“It’s been a long hard haul, and because I can’t market my oats as gluten free, I can’t sell them to manufacturers of gluten-free products like muesli.

“I could triple or quadruple our sales if we could use the gluten-free label.

“It’s a value-add for Australian farmers that they can’t access in Australia, and if they could, we could be selling more domestically, and looking at export markets like Singapore and Vietnam.”

Ms Martin is also speaking with the Food Council of Australia about how to make the gluten-free label available to oats which pass the test.

“In the US, it’s a huge growing market, and consumers absolutely love it.

“The taste and texture of oats is so beautiful.”

Path for farmers

Ms Martin grew up on a cattle and grain property at Springsure in Central Queensland, and farming is dear to her heart.

“My bigger dream is to have farmers grow it here.”

She said markets for GF Oats needed to be found prior to contracting Australian growers to produce oats outside the gluten-contaminated supply chain.

“You’ve got to have a whole strategy; if a farmer’s going to grow you 200t, you have to have a market for that.

“We’re ready to take that next step now.

She is currently working with one grower in Western Australia to come on board as GF Oats’ first Australian supplier, and is in preliminary discussions with farmers in Queensland, Victoria and southern New South Wales.

“It’s volunteer wheat seeds in the crop that are the danger to gluten contamination on farm.”

Ms Martin said potential Australian suppliers would need to ensure their paddocks were free from wheat, barley and rye for a minimum three years prior to planting, and is working with the Colere Group consultancy to look at assuring production on farm and in the supply chain.

Colere Group’s managing director Paul Meibusch said prospective Australian suppliers of GF Oats would be growing them in a farming system without wheat, barley and rye.

“Those growers could look at rotations with non-gluten crops like canola, rice, pulses, and maybe cotton,” he said.

He said growing high-quality milling oats that could be out-turned with virtually no detectable gluten was a challenge few farmers would take on.

“We’re talking no traces of gluten in your equipment: harvester, field bins, silos, the lot.”

Along with advice from Colere Group, Ms Martin is using GF Harvest’s template for growers to guide potential Australian suppliers.

The imported oats arrive in 50-pound bags, and are downpacked by Toowoomba’s Endeavour Foundation, a leading employer of people living with an intellectual disability.

If Australian oats supplies were added, GK Gluten Free Foods will expand into toll processing, or run its own plant, to ensure Australian product meets the standards set by GF Harvest.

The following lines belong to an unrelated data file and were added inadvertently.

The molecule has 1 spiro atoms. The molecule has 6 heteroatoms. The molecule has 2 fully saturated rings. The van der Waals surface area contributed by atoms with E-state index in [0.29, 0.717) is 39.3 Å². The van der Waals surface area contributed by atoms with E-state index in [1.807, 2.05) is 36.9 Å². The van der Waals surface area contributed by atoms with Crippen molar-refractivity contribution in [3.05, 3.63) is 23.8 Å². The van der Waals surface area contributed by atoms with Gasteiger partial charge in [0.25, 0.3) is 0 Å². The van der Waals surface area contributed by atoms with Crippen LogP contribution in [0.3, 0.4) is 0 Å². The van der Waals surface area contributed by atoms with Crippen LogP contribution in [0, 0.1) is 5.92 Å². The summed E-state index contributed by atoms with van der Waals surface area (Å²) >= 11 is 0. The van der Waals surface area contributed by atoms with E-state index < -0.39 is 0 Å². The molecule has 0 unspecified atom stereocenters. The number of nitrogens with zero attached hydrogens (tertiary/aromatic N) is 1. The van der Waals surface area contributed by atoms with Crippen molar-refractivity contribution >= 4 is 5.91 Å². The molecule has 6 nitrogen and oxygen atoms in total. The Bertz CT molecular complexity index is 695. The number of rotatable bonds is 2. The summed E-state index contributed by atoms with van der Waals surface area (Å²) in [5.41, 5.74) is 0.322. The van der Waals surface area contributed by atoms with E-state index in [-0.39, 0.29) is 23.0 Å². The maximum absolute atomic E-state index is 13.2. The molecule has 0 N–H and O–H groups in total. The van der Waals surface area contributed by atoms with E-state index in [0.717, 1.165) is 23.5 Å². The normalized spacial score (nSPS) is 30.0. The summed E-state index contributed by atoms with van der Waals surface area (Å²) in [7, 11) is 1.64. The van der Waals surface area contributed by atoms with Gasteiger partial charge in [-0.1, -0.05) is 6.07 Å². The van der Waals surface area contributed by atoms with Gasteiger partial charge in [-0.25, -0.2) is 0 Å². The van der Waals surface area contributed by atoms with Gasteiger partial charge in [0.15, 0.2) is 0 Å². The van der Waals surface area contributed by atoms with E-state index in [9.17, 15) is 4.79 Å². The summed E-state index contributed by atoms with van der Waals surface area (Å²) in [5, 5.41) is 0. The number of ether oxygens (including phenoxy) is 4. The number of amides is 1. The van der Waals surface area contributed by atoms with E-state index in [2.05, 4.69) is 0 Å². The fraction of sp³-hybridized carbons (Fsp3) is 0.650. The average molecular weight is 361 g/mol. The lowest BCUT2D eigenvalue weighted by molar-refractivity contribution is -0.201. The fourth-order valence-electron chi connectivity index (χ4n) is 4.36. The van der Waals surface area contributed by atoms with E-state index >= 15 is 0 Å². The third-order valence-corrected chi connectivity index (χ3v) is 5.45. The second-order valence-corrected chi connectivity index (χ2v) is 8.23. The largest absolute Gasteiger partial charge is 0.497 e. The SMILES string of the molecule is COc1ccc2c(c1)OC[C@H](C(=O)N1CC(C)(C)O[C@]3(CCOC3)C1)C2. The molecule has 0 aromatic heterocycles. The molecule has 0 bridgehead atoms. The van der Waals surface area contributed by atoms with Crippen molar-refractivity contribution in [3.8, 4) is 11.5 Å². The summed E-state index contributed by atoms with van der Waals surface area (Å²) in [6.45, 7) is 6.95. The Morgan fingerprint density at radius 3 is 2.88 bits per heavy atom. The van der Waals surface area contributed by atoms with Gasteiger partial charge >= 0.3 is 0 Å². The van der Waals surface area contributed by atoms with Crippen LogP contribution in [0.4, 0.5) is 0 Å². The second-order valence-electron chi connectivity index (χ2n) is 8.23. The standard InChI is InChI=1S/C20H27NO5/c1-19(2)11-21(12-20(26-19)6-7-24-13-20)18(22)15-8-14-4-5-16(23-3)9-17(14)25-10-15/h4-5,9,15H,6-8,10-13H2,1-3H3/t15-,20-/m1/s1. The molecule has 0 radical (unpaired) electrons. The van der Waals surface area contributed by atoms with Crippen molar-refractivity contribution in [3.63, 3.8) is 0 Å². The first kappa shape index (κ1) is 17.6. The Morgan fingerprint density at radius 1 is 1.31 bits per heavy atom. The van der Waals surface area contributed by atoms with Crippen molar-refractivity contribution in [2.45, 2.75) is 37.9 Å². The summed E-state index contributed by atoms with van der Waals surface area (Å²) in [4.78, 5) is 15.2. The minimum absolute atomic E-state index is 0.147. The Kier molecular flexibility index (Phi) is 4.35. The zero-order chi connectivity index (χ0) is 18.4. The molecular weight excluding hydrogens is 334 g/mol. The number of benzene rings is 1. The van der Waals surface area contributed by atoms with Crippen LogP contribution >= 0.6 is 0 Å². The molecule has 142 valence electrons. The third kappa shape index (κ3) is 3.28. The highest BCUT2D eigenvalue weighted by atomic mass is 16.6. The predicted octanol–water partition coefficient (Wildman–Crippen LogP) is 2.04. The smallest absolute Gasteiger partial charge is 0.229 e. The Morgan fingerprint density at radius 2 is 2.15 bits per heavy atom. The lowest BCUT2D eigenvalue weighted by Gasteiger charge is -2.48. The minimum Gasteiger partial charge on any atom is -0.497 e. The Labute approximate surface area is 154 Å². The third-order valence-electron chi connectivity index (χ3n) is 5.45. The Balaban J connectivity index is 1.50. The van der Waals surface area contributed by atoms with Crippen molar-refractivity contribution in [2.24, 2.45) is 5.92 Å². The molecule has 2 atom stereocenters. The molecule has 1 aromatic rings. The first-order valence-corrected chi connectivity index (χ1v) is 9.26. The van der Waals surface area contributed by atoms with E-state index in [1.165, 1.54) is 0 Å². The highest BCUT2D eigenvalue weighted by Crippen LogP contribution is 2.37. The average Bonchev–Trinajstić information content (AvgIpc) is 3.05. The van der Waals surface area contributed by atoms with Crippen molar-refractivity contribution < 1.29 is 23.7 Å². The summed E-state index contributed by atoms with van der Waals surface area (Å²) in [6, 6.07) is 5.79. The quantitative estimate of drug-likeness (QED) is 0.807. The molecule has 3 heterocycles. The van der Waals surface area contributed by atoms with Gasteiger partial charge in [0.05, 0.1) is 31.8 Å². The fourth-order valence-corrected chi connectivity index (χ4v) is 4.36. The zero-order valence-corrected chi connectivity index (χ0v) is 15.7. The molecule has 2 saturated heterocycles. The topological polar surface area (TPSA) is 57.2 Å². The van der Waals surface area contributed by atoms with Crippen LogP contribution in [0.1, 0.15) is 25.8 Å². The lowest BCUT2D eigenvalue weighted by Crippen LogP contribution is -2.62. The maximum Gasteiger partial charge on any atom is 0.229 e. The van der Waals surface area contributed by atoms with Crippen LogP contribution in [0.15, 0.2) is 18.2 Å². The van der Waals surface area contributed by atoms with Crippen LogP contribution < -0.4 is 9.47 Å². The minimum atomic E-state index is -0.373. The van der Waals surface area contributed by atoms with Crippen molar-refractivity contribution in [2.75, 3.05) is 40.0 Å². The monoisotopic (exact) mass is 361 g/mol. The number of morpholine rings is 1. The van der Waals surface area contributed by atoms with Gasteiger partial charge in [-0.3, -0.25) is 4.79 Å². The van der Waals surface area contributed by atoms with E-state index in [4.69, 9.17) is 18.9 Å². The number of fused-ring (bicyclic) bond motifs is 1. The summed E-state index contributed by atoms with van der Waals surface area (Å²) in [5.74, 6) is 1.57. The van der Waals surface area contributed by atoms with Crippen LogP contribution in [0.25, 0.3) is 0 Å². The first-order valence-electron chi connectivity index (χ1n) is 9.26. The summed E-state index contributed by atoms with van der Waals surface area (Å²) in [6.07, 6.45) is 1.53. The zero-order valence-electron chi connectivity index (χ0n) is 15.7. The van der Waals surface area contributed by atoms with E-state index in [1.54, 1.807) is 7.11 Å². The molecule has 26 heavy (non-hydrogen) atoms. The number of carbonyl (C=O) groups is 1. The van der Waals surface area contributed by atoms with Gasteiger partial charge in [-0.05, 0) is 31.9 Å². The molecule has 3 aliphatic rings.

Flavour matters

Mr Meibusch said oat milk as well as muesli and granola could well develop into a major market for oats uncontaminated by gluten.

“I think oat milk is going to be big.”

Oats contain fibre which diets that bypass cereals often lack, and they also have a complex flavour.

“We could be talking about texture and mouth-feel of oats in the way that we talk about barley in the making of beer.”

Ms Martins is already into value-adding the value-added by making lines including Anzac biscuits and mixes and an Anzac-flavoured biscuit crumble.

Mr Meibusch, who has a coeliac son and knows all about the challenges of gluten-free cooking, is a fan.

“Kylie made a prototype batch of Anzac biscuit mix that wouldn’t shape into biscuits, so she ran it through a machine and turned it into Anzac-flavoured biscuit base.

“I’ve used it myself and it’s great.

“She took something that didn’t work out the way she thought it would, and turned it into something different that does work.

“That’s a very Kylie thing to do.”

Complex market

Mr Meibusch said Australia’s oat-processing capacity was “pretty full” at around 300,000t, and Australian exports of processed oats peaked last year at 137,000t.

WA is Australia’s biggest oat-producing state by far, and last year grew around 650,000t, of which 265,000t was exported.

ABARES put Australia’s 2020 oat crop at 1.7 million tonnes, up from a drought-hit 860,000t in 2019.

The Pepsico-owned Quaker Oats plant at Forrestfield in WA, Nestle’s Uncle Toby’s at Wahgunyah in Victoria, Unigrain in Geelong and Smeaton in Victoria and Wagin in WA, and CBH Group’s Blue Lake Milling at Bordertown in South Australia are the major processors.

Red Tractor Foods is another buyer, processor and marketer of Australian oats for retail.

GF Oats is currently Australia’s only packager and marketer of gluten-free oats.